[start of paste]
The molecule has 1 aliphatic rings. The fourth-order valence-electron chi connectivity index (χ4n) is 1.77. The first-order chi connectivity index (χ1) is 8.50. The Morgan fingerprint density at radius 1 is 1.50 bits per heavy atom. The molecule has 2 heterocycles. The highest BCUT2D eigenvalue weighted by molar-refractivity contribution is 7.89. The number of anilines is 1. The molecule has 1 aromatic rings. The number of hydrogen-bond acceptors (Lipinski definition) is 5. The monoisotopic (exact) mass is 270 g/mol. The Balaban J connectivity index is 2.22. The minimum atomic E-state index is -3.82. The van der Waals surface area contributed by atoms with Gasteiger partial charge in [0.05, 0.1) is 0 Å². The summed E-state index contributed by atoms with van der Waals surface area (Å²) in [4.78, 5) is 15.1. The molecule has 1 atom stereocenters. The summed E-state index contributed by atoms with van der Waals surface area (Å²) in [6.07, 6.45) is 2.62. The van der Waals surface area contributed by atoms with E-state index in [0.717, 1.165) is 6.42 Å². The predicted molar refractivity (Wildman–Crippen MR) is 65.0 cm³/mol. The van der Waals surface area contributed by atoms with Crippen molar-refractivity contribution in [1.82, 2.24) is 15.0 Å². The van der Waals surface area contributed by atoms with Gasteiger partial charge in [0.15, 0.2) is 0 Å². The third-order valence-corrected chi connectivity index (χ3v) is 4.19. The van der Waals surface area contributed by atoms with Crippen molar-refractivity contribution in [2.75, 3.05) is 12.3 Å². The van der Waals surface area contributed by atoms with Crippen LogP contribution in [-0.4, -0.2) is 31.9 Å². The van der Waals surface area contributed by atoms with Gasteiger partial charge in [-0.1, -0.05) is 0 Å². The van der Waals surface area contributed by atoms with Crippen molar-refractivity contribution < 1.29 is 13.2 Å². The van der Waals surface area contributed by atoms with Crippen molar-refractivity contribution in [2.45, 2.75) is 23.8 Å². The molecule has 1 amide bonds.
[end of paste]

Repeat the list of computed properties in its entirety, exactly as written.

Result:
The molecule has 1 aliphatic rings. The fourth-order valence-electron chi connectivity index (χ4n) is 1.77. The first-order chi connectivity index (χ1) is 8.50. The Morgan fingerprint density at radius 1 is 1.50 bits per heavy atom. The molecule has 2 heterocycles. The highest BCUT2D eigenvalue weighted by molar-refractivity contribution is 7.89. The number of anilines is 1. The molecule has 1 aromatic rings. The number of hydrogen-bond acceptors (Lipinski definition) is 5. The monoisotopic (exact) mass is 270 g/mol. The Balaban J connectivity index is 2.22. The minimum atomic E-state index is -3.82. The van der Waals surface area contributed by atoms with Gasteiger partial charge in [0.05, 0.1) is 0 Å². The summed E-state index contributed by atoms with van der Waals surface area (Å²) in [4.78, 5) is 15.1. The molecule has 1 atom stereocenters. The summed E-state index contributed by atoms with van der Waals surface area (Å²) in [6.07, 6.45) is 2.62. The van der Waals surface area contributed by atoms with E-state index in [0.717, 1.165) is 6.42 Å². The predicted molar refractivity (Wildman–Crippen MR) is 65.0 cm³/mol. The van der Waals surface area contributed by atoms with Crippen molar-refractivity contribution in [1.82, 2.24) is 15.0 Å². The van der Waals surface area contributed by atoms with Gasteiger partial charge in [0.15, 0.2) is 0 Å². The third-order valence-corrected chi connectivity index (χ3v) is 4.19. The van der Waals surface area contributed by atoms with Crippen molar-refractivity contribution in [2.75, 3.05) is 12.3 Å². The van der Waals surface area contributed by atoms with Crippen LogP contribution in [-0.4, -0.2) is 31.9 Å². The van der Waals surface area contributed by atoms with Gasteiger partial charge in [-0.1, -0.05) is 0 Å². The van der Waals surface area contributed by atoms with Crippen molar-refractivity contribution < 1.29 is 13.2 Å². The van der Waals surface area contributed by atoms with Crippen molar-refractivity contribution in [2.45, 2.75) is 23.8 Å². The molecule has 1 amide bonds.